“Damnation seize my soul if I give you quarters or take any from you.” — Blackbeard
A few years ago, I dropped off a Christmas gift – a small jar of Vermont maple syrup – to a friend in the States. A day or two later I received a thank-you note via email. “What a great gift,” it said. “I was so happy to see syrup! I thought it would be something from China.”
I call this the gift-from-China conundrum. Made in China is synonymous with inferior quality and fake. Bringing back a present from China often feels like re-gifting an ugly vase, or worse, putting a bow on a pair of stinky old socks. Even my favorite go-to gifts, tea and silk, don’t enthrall back in the States.
To be honest, there is a lot of junk in China, and much of it is certainly counterfeit. Sixty percent of the world’s fakes originate in China. By some estimates, Chinese piracy of American goods costs the U.S. a half trillion dollars a year. The most egregious thing China is accused of stealing these days is intellectual property, and although some have argued China’s thievery is diminishing, a Wisconsin court recently found the Chinese company Sinovel guilty of destroying an American company by stealing its wind turbine technology. It should be no surprise to learn that the country most affected by piracy is the U.S. The country least affected is China.
Intellectual property theft can feel abstract to many Americans, but brand name fakes are something everyone understands. Brand fakes are still hot property in Shanghai, a city that loves conspicuous consumption, and the abundant fake markets are so popular that guides offer day trips for browsing tourists. (Not that I’d ever take a visitor to a fake market).
I can’t speak for Beijing, but our Shanghai fake markets get props for metaphorical consistency – the biggest ones are located deep underground – massive labyrinthine malls under People’s Square and the Science and Technology Museum. High-quality fakes, (seems like a paradox, I know), are all the rage. Even Jack Ma insists fakes are of better quality than the real deal. At the fake markets, you can bring your favorite shirt or winter coat and have an exact copy (or ten) made. You can schedule an eye exam and buy glasses or polarized prescription sunglasses with designer frames for $30. (Not that we’d ever do something like that).
Sham Apple logos are so pervasive there are two different storefronts sporting them within a half-block of our apartment.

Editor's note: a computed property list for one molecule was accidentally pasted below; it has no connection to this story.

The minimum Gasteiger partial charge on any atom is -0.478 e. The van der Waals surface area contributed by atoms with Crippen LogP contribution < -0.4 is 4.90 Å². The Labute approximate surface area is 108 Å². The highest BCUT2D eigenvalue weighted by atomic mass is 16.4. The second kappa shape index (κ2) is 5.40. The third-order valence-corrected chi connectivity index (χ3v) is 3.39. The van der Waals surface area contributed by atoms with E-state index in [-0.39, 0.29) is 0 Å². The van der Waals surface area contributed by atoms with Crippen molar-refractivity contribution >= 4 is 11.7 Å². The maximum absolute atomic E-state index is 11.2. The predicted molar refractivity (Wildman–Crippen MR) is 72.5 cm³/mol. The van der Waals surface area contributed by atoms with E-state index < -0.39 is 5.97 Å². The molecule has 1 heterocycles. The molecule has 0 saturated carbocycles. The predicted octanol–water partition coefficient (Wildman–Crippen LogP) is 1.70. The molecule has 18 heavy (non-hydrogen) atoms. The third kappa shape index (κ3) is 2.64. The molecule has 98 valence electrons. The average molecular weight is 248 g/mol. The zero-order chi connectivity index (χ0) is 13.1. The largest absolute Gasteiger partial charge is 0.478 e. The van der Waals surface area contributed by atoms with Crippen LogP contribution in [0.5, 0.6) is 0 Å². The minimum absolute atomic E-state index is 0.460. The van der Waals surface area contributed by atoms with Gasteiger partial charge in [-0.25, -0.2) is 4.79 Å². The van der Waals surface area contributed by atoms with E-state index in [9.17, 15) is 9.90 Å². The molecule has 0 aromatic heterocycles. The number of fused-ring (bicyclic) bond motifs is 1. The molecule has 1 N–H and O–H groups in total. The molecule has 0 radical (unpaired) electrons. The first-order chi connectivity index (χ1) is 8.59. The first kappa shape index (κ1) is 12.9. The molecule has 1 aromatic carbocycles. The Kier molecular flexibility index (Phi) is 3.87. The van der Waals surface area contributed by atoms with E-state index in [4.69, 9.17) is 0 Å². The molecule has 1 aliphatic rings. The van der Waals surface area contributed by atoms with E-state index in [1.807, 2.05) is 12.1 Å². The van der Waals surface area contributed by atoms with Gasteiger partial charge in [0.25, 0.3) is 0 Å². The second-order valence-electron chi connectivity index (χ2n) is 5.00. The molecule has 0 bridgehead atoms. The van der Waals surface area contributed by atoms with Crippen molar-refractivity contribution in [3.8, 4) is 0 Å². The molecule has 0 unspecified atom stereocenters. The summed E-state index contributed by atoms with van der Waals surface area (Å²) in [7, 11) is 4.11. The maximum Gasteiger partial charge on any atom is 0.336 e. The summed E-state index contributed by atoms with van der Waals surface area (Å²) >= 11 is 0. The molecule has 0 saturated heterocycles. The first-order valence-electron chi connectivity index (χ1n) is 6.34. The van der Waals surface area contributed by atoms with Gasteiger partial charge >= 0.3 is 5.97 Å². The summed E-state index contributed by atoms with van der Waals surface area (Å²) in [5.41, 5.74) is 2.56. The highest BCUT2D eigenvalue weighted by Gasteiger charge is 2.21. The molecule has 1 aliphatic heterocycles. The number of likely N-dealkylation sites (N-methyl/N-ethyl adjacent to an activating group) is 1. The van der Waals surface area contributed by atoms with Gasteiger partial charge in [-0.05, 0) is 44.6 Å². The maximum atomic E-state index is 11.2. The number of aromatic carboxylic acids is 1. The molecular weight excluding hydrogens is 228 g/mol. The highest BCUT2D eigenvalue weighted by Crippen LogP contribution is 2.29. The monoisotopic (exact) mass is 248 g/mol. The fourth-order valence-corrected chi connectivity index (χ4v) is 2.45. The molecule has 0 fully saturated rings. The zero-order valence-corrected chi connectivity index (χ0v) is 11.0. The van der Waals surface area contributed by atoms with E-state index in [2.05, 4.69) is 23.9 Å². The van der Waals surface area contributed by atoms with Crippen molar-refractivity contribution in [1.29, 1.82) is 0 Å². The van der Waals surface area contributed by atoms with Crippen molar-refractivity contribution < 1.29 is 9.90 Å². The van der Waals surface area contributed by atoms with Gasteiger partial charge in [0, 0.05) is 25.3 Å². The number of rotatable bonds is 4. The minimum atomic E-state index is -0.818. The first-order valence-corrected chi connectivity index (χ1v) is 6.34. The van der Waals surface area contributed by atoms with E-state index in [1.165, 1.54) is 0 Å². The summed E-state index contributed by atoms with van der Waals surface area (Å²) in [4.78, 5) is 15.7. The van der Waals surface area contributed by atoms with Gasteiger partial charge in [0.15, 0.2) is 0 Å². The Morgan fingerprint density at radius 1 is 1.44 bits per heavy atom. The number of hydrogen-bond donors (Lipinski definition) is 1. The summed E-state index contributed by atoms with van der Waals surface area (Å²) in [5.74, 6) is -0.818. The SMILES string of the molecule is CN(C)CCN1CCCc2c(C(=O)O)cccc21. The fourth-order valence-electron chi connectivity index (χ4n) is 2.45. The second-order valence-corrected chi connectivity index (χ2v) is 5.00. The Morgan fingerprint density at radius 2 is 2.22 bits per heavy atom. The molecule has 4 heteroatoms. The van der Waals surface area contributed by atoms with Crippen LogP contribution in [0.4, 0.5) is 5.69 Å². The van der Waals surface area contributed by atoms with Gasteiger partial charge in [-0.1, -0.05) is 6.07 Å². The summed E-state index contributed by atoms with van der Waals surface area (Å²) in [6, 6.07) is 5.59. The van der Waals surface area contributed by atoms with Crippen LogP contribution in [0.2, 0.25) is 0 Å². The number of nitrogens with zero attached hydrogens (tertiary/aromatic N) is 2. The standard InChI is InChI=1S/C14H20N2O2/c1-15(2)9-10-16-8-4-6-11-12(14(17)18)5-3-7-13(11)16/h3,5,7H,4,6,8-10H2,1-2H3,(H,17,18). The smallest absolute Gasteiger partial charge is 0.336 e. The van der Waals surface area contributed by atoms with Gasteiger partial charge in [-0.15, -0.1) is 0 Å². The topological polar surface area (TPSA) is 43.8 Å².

Nike, Adidas, Gucci, Coach, Uggs: The logos are everywhere. The Chinese purveyors of hilarious knock-offs that riff on well-known logos – Rolexe anyone – are referred to as shanzhai, which translated means mountain fortress; in other words, it’s an invincible market. The efficiency with which China rips off other people’s ideas is mind-blowing. Just ask Yekutiel Sherman whose selfie-stick iPhone case idea was stolen before he wrapped up a crowd-funding campaign.
Last week, China made the news by officially banning the bible from Taobao, probably one of the few places a bible was actually available in China. Never fear bible lovers, I suspect you can pick up an illegal pdf copy from a chap I know. I recently learned that pirated pdf copies of Western books are available from a shady guy on WeChat who runs what he calls . . . A Book Store. An illegal copy of a Western book will set you back the equivalent of one U.S. dollar. It’s especially laughable that the bible was removed from Taobao, Alibaba’s version of Amazon, (everyone in China shops on Taobao). The website is widely considered one of the largest online purveyors of fake goods in the world. (Not that we’d ever buy stock in Alibaba).
The transcendence of Chinese piracy is not surprising. It’s impossible to live in China without a Chinese citizen informing you at some point in your tenure that the most successful pirate in history was a 19thcentury Chinese woman. If you grew up fabricating hooks for hands and dressing like Blackbeard on Halloween, aye matie, historical revisionism is about to squash your childhood fantasies.
Chin Shih, a 19thcentury Qing dynasty woman was the most prosperous pirate in history, not Blackbeard. After taking over from her dead husband (who was also a pirate) she commanded an estimated 1,800 junks with somewhere between 70,000 and 80,000 pirates under her management. It’s been pointed out that her criminal organization was comparable in size to Exxon Mobil. One of her notorious rules was that female captives should not be raped – chalk one up for an early #metoo moment. The penalty for breaking this rule was beheading, of course. She was a pirate after all.